How One Scientist Studies Bats to Explore Difficult Questions
Nachum Ulanovsky was the first to record neural activity in a freely moving bat. By doing so, he was able to investigate how cells in the hippocampus encode a spatial representation of the three-dimensional environment. For these accomplishments, Ulanovsky received the Young Investigator Award in 2015. Here, he discusses his research.
What led you to work with bats to study learning and memory?
During my PhD in neuroscience, I actually worked not on bats, but on the auditory system of cats and studied effects that turned out to be related to memory. I then started reading about the hippocampus and was fascinated by the notion of place cells, and saw that there were so many labs studying this already in rats. Coming from the auditory system, I knew a lot about bats. Because bats are a major animal model for the auditory system, I thought they would be a very interesting and unique animal model. You can study bats to ask questions that are difficult to study in other animals. I also took a course in neuroethology and really got hooked on the idea of studying the neural basis of natural behaviors. This is a process that took a few years during my PhD, until I converged on this direction.
Can you describe any “a-ha!” moments that shaped your process of discovery in the lead-up to your first recording of neural activity in a freely moving bat?
Early on, I wanted to study how two-dimensional space was represented in the hippocampus. During my postdoc, I developed a wireless electrophysiology system together with Neuralynx, and recorded from single neurons in the hippocampus of crawling bats.
Moving to flying bats, I started my own lab eight years ago at the Weizmann Institute in Israel. My PhD student and I were working hard to pursue the idea of having a pack with a transmitter on the back of the bat and a device on the bat’s head, and it had a cable in between them. This didn't work very well. The bat was flying in one direction, the transmitter in a second direction, and the head-stage preamplifier in a third direction; the cable was not robust and was not working very well.
Then, one day, I had the very simple idea of getting rid of the cable, and instead putting the backpack on the bat’s head and rigidly connecting the preamplifier and transmitter using a rigid connector instead of a cable. Within a few days, we had our first recordings from a flying bat. We were able to show that the hippocampal neurons are active when the animal flies through a three-dimensional volume that's roughly spherical in shape.
How has your research evolved since then?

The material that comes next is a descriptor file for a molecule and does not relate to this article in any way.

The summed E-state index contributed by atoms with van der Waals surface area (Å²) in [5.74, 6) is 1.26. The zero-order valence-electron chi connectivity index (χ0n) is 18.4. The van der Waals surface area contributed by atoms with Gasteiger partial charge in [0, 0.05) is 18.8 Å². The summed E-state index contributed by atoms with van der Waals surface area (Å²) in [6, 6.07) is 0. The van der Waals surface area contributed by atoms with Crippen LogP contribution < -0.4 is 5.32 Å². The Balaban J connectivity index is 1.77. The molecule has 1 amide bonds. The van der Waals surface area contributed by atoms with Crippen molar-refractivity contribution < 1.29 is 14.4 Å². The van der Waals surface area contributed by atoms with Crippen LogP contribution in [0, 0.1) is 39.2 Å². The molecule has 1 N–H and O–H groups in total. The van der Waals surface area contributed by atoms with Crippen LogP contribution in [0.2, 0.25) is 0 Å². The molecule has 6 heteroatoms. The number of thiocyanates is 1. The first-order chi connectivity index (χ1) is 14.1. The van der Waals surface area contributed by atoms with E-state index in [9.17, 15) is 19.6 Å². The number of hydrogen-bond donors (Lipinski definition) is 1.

Later on, people asked, "If we have a three-dimensional map in the hippocampus, is there also a three-dimensional compass in the brain?" With our findings, we were able to show that there are three-dimensional head direction cells that are tuned to particular three-dimensional direction. And, surprisingly, it turns out that they use a special coordinate systems in which the head direction is not the intuitive spherical coordinate system, but the toroidal coordinate system. We've basically elucidated how these neural compasses look in flying and crawling bats.
In a different line of research, in rodents as they're moving around, you have very prominent movement-related theta oscillations in the hippocampus and entorhinal cortex. However, it turns out that we don't see them in bats, nor very prominently in primates, either. This essentially put doubt on at least some of the functional theories that try to give function to these oscillations, for example, in generating grid cells.
What are the big questions you are currently trying to answer? Ultimately, what do you hope your research accomplishes?
The big question for me is: How is the brain generating behaviors under natural, real-world conditions. We are used to studying the brain either in non-behaving animals, or if they're behaving, then in very restricted laboratory conditions. This is great for the classical reductionist approach in biology. You can control all of your variables, but the downside of that is that hit is a very impoverished situation, and behavior, by definition, is very rich and diverse.
My worry has always been that by controlling too much, we might be restricting the very thing that we're trying to understand — behavior. There is mounting evidence that once you let the animal conduct more natural behaviors, you find surprising things about the brain.